What kind of menorah is this?
December 22, 2019 3:52 PM   Subscribe

Can anyone tell me anything about this menorah? It’s obviously a depiction of Judah Maccabee. The shamash is on the right. My grandfather gave it to me years ago. There’s no markings indicating where it was made. I’m pretty sure it’s brass. Is there a name for this particular style of art? I remember my grandparents having other, similar artwork in their home. I clearly remember the angular figures and pupil-less eyes.
posted by Cat Pie Hurts to Religion & Philosophy (7 answers total)
The menorah says "the miracles and the wonders". The green enamel on brass or just brass is incredibly common for midcentury Judaica made in Israel. It's not quite brutalist IMO, which was surprisingly common, but it's in that style.
posted by Sophie1 at 4:48 PM on December 22, 2019

Chag sameach!
posted by Sophie1 at 4:49 PM on December 22, 2019 [2 favorites]

My experience is limited to some bronze and jewelry casting classes in art school but looks to me like sand cast brass. It's riffing on an ancient style but I'd also say late fifties/early sixties. Sand casting is a pretty basic production method, so it could've been made in an art school or small shop just about anywhere. The design would have been carved into a board that was placed in a box and packed with sand for each reproduction. While it's possible to do lots of detail, the technique lends itself to simpler, stylized stuff like this.
posted by bonobothegreat at 4:53 PM on December 22, 2019

It’s not unique... I’m pretty sure that my grandparents had the same one.
posted by Valancy Rachel at 8:04 PM on December 22, 2019

I presume it's meant to depict the discovery of a sealed jug of oil in the Temple after its recapture by the Hasmoneans. I don't see why it should be an illustration of Judah the Maccabee in particular.
posted by Joe in Australia at 4:04 AM on December 23, 2019

This is a common style of Midcentury Chanukiah made in Israel in the 50's and 60's. Sorry it's not a unique find, but it is really nice and in good shape. As you can see at the bottom, that's the wall of the temple depicted where the lights are. Look at where the light cups are - are they soldered in, or are they screwed in? If they are soldered, it's likely from the 50's. If they are screwed in, likely from the 60's. Both can be considered Midcentury. I have seen collectors refer to this particular style as Judeo-Brutalist which I personally really like as it's a very evocative term that describes this style of Judaica, but YMMV. Brass and brass plate were super common in Israel at that time.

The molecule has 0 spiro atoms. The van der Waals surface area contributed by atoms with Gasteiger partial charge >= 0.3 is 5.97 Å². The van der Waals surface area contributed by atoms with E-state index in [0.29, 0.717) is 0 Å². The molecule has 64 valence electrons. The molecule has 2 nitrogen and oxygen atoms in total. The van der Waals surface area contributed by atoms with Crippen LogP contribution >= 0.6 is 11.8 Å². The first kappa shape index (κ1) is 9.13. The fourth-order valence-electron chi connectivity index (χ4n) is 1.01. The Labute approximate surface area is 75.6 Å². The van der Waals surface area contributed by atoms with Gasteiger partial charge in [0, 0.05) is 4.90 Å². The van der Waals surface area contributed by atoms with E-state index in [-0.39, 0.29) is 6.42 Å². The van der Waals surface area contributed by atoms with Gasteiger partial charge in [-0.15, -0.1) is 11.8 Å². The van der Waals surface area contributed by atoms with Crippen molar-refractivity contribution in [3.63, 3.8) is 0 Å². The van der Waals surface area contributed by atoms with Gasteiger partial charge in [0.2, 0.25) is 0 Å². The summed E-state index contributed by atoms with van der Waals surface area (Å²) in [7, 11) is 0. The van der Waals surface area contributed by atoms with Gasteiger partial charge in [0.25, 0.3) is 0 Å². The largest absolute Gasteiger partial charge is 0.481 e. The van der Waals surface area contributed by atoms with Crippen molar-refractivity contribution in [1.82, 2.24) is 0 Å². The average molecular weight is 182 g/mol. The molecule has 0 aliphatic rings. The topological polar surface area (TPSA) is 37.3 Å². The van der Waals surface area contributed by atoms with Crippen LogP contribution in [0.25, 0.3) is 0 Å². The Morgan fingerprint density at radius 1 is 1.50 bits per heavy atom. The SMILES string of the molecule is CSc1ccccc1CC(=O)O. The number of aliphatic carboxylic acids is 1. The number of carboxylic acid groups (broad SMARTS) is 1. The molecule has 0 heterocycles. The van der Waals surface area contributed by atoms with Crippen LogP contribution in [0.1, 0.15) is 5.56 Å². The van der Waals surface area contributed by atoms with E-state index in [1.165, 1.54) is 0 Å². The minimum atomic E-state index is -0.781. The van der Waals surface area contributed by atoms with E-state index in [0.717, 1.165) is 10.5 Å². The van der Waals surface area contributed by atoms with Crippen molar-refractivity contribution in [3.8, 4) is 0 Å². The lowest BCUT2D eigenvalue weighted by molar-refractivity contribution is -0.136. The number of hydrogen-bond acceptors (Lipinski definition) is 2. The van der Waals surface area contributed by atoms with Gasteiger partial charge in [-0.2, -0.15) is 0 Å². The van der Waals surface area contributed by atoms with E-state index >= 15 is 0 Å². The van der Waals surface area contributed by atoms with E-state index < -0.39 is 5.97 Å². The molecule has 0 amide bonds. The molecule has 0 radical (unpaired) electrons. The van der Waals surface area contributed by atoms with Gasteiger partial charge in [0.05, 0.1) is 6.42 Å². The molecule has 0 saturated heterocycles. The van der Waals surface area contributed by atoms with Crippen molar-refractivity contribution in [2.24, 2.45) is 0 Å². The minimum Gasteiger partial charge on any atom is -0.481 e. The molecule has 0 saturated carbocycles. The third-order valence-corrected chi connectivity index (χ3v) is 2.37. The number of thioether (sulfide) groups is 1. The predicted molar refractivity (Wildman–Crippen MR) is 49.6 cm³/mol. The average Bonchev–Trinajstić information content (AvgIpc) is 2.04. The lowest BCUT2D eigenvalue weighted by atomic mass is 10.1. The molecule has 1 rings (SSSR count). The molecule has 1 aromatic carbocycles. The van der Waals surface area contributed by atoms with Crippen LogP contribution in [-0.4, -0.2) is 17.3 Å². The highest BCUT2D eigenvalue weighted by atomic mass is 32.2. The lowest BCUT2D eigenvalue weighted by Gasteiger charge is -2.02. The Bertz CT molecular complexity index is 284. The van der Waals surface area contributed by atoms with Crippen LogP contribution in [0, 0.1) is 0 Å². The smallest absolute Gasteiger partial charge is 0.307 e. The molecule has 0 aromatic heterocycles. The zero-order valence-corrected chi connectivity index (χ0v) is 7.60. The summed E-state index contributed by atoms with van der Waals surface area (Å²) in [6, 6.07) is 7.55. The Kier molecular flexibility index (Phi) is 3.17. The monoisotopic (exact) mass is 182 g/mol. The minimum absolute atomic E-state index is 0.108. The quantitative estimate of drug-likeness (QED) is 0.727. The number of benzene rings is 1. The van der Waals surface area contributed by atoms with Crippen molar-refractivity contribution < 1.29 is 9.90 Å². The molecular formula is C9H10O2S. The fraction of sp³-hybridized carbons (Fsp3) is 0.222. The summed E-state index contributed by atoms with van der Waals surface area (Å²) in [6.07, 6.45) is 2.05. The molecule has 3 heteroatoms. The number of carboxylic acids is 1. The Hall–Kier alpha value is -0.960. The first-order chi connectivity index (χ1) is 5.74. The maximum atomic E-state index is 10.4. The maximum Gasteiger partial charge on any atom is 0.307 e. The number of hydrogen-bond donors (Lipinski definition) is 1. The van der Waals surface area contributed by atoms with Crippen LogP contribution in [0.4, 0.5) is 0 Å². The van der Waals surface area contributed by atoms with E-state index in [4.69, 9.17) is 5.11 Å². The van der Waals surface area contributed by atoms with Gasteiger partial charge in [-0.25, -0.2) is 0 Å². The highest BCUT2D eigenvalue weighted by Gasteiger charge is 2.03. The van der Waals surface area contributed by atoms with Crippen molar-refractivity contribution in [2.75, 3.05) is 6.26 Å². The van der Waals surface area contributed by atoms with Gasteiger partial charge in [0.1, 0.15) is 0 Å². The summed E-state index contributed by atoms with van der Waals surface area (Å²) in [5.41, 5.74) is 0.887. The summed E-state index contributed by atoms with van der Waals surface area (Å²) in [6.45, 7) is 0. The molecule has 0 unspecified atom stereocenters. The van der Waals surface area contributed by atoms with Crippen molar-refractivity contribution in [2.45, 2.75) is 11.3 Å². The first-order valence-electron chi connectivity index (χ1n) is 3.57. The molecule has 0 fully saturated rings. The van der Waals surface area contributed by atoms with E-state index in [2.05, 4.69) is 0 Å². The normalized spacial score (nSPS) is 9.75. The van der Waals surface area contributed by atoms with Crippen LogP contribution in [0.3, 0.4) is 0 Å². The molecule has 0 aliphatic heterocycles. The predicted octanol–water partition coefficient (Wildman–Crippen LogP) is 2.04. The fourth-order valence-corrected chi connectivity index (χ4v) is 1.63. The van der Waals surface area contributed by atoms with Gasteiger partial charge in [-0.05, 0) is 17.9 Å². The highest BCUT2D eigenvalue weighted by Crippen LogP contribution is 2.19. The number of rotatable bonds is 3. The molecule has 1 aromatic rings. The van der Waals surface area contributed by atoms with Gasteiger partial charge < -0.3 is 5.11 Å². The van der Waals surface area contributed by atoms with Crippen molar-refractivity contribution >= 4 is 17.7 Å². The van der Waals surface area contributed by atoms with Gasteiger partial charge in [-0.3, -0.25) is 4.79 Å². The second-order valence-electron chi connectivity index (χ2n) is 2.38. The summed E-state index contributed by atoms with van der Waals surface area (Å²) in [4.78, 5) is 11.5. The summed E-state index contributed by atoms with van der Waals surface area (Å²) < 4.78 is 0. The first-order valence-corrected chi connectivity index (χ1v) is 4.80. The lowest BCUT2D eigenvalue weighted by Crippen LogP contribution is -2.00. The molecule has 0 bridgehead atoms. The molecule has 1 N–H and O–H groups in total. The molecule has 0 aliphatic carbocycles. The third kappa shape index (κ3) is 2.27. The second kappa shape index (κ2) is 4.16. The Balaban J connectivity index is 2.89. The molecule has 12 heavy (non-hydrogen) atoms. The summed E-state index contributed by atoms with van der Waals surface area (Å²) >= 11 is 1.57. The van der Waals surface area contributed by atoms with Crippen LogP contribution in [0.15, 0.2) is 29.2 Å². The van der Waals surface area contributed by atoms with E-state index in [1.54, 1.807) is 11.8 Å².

Here are some examples of Midcentury Judaica, both Judeo-Brutalist and not. It can help you recognize it!

I am a collector of Midcentury Judaica and have a pretty extensive collection, but not this particular one. It's in nice shape, from a collector's eye. The facial features of the Maccabee there are still in good condition. Be sure to just clean it off with a soft cloth and don't polish it. The polish will destroy the patina! Use a blowdryer to slightly melt the stuck wax and peel it off with toothpicks or a sharpened chopstick.
posted by juniperesque at 7:17 AM on December 23, 2019 [3 favorites]

This is a common style of Midcentury Chanukiah made in Israel in the 50's and 60's

Yes, I have a one in a very similar style that my grandparents bought in Jerusalem at around that time.
posted by rue72 at 9:43 AM on December 23, 2019

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